- According to the Kaiser Family Foundation, 72% of Americans think drug pricing is out of control—part of a broader ongoing backlash against high drug prices. Kenneth Frazier, CEO of Merck, has taken to podiums in various venues to defend pricing as the pharmaceutical sector faces a barrage of criticism.
- Recently, Frazier became chairman of the Pharmaceutical Researchers and Manufacturers of America (PhRMA).
- Frazier's main talking points are that R&D is expensive, and that although prices on new drugs are expensive, the impact of brand competition and genericization combine to balance pricing out, effectively bringing them down over the long term.
It was the tweet heard around the industry and the Internet—and a call to action which resonated with consumers, lawmakers, and patient advocates nationwide. On September 22, Clinton tweeted out her plans to implement a drug price-control proposal after Turing Pharma, headed by Martin Shkreli, raised the price of Daraprim 5,000% in one fell swoop. Since then, lawmakers and many others have piled on calling for price caps and transparency. Valeant was even subpoenaed by Congress to address its drug-pricing practices (among other things).
Enter Frazier and his efforts to counter-lobby against this trend. He has made reasonable points about the costs and risks associated with R&D, as well as the need to sustain innovation and incentive. Moreover, he points out that 85% of all drugs are generic. He even takes on the high costs of oncology drugs, such as Merck's immunotherapy drug, Keytruda, which is priced at $150,000 per year—a cost that Frazier says is "conservative" given that it is four times as effective and less toxic than Bristol-Myers Squibb's Yervoy, yet priced in the same range.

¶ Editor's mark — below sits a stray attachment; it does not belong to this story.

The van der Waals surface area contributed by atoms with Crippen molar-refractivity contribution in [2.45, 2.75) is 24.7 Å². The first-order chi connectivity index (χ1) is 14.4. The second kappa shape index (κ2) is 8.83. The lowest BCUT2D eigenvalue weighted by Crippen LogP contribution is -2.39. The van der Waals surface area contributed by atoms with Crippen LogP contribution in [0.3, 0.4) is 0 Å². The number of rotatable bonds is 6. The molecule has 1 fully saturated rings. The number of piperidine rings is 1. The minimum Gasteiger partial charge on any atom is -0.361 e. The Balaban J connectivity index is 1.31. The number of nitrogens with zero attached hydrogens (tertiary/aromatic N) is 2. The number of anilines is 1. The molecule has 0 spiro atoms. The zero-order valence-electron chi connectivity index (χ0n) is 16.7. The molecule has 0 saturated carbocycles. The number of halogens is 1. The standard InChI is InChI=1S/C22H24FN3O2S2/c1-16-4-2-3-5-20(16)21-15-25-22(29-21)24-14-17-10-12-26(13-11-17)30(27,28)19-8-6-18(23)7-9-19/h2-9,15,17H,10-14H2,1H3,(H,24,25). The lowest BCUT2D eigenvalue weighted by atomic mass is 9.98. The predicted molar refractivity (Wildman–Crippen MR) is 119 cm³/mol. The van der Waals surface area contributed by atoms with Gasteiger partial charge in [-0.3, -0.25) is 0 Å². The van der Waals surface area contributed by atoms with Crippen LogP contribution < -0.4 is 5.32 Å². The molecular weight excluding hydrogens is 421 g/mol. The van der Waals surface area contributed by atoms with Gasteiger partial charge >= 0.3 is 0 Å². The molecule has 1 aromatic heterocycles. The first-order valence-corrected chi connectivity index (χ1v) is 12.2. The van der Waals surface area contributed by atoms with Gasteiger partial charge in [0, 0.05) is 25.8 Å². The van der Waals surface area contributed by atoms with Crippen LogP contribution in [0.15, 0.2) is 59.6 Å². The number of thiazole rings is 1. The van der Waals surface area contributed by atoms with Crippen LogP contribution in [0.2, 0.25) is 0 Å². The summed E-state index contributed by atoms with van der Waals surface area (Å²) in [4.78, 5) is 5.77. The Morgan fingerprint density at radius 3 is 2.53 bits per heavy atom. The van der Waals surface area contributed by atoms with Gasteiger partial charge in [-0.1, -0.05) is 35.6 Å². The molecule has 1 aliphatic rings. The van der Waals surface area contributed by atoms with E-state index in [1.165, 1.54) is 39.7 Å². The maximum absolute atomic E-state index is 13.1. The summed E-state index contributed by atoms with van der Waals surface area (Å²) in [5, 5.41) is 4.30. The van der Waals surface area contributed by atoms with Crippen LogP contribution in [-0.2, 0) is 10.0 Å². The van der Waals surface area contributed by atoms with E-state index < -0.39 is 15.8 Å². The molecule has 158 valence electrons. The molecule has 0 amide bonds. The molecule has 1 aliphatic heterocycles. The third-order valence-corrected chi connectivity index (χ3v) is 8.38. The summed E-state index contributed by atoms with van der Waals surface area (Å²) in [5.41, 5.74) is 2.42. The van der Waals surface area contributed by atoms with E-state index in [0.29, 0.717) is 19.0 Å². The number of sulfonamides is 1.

It goes to show, perspective is everything. But it will be far more difficult for the industry to defend some players' practice of hiking the costs of older drugs in order to remain competitive and boost revenue. Surveys have also shown that consumers and patients are generally not sympathetic to the R&D argument, as many perceive this as a cost of pharma failure that's being unfairly off-loaded onto the public. The big question is: What will the recent spotlight on this issue actually lead to?